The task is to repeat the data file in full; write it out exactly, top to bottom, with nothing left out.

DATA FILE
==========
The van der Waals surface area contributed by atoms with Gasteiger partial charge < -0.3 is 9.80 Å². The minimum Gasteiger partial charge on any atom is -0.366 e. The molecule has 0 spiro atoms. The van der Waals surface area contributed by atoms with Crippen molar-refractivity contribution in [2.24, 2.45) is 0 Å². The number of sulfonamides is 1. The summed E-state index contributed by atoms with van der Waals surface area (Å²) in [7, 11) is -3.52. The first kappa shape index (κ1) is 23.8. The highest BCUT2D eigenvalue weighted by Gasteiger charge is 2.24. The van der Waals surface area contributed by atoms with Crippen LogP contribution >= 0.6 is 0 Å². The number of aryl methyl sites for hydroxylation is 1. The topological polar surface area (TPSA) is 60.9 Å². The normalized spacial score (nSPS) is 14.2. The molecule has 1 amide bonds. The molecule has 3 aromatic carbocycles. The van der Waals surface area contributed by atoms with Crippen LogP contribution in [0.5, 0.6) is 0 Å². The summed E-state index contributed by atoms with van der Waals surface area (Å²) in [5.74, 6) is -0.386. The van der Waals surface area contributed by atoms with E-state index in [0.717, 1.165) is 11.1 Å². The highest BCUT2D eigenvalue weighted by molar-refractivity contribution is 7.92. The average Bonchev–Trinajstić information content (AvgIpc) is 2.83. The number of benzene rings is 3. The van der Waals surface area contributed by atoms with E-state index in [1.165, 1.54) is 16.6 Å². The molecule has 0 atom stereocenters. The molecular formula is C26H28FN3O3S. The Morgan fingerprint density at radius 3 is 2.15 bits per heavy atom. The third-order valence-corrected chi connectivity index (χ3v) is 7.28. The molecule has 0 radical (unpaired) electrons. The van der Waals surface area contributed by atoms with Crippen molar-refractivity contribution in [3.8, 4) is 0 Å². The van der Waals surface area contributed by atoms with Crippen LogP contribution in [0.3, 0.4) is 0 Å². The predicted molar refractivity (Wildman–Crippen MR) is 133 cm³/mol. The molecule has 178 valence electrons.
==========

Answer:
The van der Waals surface area contributed by atoms with Gasteiger partial charge < -0.3 is 9.80 Å². The minimum Gasteiger partial charge on any atom is -0.366 e. The molecule has 0 spiro atoms. The van der Waals surface area contributed by atoms with Crippen molar-refractivity contribution in [2.24, 2.45) is 0 Å². The number of sulfonamides is 1. The summed E-state index contributed by atoms with van der Waals surface area (Å²) in [7, 11) is -3.52. The first kappa shape index (κ1) is 23.8. The highest BCUT2D eigenvalue weighted by Gasteiger charge is 2.24. The van der Waals surface area contributed by atoms with Crippen LogP contribution >= 0.6 is 0 Å². The number of aryl methyl sites for hydroxylation is 1. The topological polar surface area (TPSA) is 60.9 Å². The normalized spacial score (nSPS) is 14.2. The molecule has 1 amide bonds. The molecule has 3 aromatic carbocycles. The van der Waals surface area contributed by atoms with Crippen LogP contribution in [0.5, 0.6) is 0 Å². The summed E-state index contributed by atoms with van der Waals surface area (Å²) in [5.74, 6) is -0.386. The van der Waals surface area contributed by atoms with E-state index in [0.717, 1.165) is 11.1 Å². The highest BCUT2D eigenvalue weighted by molar-refractivity contribution is 7.92. The average Bonchev–Trinajstić information content (AvgIpc) is 2.83. The number of benzene rings is 3. The van der Waals surface area contributed by atoms with E-state index in [1.165, 1.54) is 16.6 Å². The molecule has 0 atom stereocenters. The molecular formula is C26H28FN3O3S. The Morgan fingerprint density at radius 3 is 2.15 bits per heavy atom. The third-order valence-corrected chi connectivity index (χ3v) is 7.28. The molecule has 0 radical (unpaired) electrons. The van der Waals surface area contributed by atoms with Crippen molar-refractivity contribution in [3.8, 4) is 0 Å². The van der Waals surface area contributed by atoms with Crippen LogP contribution in [0.3, 0.4) is 0 Å². The predicted molar refractivity (Wildman–Crippen MR) is 133 cm³/mol. The molecule has 178 valence electrons.